Causes Of Perimenopause
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A woman reaches menopause when for 12 consecutive months she does not get her menstrual period after the last period. However, this period does not occur overnight. The woman initially goes through a transitional phase from fertility to menopause and this transitional phase is referred to as perimenopause.
In perimenopause, the body reduces the production of estrogen and progesterone, the two hormones required for reproduction. This is a natural process and occurs as the women age. However, perimenopause can be induced earlier if the ovaries are removed through a surgical process.
The estrogen and progesterone are the hormones that regulate the menstrual cycle in a woman. These 2 hormones are secreted by the ovaries. Estrogen helps in to thicken the lining of the uterus making it ready for the implantation, while the levels of progesterone tend to rise after ovulation takes place. In the ovum does not get fertilized by the sperm, the levels of estrogen and progesterone fall, and this results in the uterus shedding its lining and resulting in the onset of menstrual period.
As a woman ages, the quality of the eggs diminish. In addition, the follicles that carry the eggs slowly begin to disappear. These follicles hold the eggs until they get matured and they also contain the cells that are responsible for secreting estrogen. So, as the follicles disappear, the eggs cannot mature and thereby ovulation as well as menstruation does not take place or it takes place irregularly. In addition, with the disappearance of the egg follicles, the levels of estrogen tend to reduce and this prompts the pituitary gland in the brain to work harder to ensure that the hormone levels in the body are maintained. Hence, during perimenopause, there is fluctuation in the hormone levels and the woman experiences all the associated symptoms, like tenderness of the breasts, hot flashes, lack of sexual desire, mood swings, depression, vaginal dryness, irregular or missed menstrual period, night sweats, and soreness of the joints.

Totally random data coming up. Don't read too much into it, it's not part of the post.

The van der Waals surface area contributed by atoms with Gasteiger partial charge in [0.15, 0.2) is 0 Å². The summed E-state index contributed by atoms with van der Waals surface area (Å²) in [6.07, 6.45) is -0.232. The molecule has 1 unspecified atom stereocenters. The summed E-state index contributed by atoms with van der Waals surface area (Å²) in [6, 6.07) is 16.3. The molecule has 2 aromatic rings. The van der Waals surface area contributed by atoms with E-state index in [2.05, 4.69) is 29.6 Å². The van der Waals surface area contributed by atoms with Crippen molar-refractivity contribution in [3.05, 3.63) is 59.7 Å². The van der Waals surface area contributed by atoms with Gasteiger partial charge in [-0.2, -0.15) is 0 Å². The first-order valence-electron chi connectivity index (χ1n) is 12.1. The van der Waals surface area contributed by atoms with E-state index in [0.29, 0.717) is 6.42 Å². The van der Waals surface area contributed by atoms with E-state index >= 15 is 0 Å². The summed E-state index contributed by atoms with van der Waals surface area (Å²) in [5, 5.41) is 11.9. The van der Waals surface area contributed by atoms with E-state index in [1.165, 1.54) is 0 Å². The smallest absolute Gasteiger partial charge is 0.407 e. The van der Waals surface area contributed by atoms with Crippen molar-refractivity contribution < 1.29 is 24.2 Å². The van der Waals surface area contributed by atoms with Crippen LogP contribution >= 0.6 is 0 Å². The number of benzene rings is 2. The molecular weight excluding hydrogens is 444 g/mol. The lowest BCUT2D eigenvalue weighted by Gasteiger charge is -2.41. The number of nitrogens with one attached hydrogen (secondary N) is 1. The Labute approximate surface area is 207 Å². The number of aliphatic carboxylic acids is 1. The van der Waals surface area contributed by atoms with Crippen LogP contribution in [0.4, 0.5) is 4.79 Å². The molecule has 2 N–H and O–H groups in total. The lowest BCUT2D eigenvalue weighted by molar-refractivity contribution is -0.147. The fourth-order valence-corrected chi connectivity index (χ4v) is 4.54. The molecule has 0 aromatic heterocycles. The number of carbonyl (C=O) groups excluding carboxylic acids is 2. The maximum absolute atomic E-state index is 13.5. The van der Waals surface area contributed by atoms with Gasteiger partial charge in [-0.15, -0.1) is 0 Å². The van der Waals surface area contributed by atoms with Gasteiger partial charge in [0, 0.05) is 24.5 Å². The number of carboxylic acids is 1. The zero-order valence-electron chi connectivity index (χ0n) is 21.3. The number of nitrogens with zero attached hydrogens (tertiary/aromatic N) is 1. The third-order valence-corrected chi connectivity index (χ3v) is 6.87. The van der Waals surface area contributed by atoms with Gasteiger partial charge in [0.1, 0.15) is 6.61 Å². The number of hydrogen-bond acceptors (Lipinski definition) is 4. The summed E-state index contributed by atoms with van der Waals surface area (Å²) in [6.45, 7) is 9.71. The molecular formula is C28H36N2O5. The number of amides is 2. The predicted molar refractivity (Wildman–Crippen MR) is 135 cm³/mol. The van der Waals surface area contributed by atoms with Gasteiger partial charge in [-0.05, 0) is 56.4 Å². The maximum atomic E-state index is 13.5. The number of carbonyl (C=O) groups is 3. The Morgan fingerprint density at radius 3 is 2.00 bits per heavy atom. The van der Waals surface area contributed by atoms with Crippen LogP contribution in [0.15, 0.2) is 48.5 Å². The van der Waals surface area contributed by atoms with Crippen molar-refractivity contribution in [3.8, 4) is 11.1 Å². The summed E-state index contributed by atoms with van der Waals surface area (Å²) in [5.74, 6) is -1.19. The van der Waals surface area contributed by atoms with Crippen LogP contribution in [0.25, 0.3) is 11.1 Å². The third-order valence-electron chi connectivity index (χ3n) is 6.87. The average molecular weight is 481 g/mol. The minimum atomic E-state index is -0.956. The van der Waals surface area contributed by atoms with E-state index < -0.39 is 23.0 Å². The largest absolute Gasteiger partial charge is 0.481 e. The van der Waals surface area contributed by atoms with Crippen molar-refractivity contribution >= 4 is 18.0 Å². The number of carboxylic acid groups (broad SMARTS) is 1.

Usually, perimenopause begins when a woman reaches her mid-40s. However, it can even begin much earlier. This transitional phase can last anywhere from 2 years to 8 years.
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